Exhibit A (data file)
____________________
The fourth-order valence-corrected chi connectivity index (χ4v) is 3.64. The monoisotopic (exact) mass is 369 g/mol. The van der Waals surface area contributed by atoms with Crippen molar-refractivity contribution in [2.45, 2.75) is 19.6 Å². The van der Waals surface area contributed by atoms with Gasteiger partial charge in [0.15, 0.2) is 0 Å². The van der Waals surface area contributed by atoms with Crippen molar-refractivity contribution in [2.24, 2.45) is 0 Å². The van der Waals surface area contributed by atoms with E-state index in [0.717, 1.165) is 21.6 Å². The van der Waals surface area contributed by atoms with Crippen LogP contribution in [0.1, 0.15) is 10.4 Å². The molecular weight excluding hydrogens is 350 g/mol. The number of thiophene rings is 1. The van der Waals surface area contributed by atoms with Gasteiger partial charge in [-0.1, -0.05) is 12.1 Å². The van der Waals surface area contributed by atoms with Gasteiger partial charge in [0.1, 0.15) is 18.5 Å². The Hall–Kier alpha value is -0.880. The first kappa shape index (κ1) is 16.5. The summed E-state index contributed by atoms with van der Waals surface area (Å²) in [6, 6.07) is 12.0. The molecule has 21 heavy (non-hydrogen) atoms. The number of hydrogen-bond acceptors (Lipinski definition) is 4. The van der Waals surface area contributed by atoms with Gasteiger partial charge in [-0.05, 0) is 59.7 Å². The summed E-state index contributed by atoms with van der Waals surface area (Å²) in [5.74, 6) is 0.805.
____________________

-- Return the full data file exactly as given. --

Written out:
The fourth-order valence-corrected chi connectivity index (χ4v) is 3.64. The monoisotopic (exact) mass is 369 g/mol. The van der Waals surface area contributed by atoms with Crippen molar-refractivity contribution in [2.45, 2.75) is 19.6 Å². The van der Waals surface area contributed by atoms with Gasteiger partial charge in [0.15, 0.2) is 0 Å². The van der Waals surface area contributed by atoms with Crippen molar-refractivity contribution in [2.24, 2.45) is 0 Å². The van der Waals surface area contributed by atoms with E-state index in [0.717, 1.165) is 21.6 Å². The van der Waals surface area contributed by atoms with Crippen LogP contribution in [0.1, 0.15) is 10.4 Å². The molecular weight excluding hydrogens is 350 g/mol. The number of thiophene rings is 1. The van der Waals surface area contributed by atoms with Gasteiger partial charge in [-0.1, -0.05) is 12.1 Å². The van der Waals surface area contributed by atoms with Gasteiger partial charge in [0.1, 0.15) is 18.5 Å². The Hall–Kier alpha value is -0.880. The first kappa shape index (κ1) is 16.5. The summed E-state index contributed by atoms with van der Waals surface area (Å²) in [6, 6.07) is 12.0. The molecule has 21 heavy (non-hydrogen) atoms. The number of hydrogen-bond acceptors (Lipinski definition) is 4. The van der Waals surface area contributed by atoms with Gasteiger partial charge in [-0.05, 0) is 59.7 Å². The summed E-state index contributed by atoms with van der Waals surface area (Å²) in [5.74, 6) is 0.805.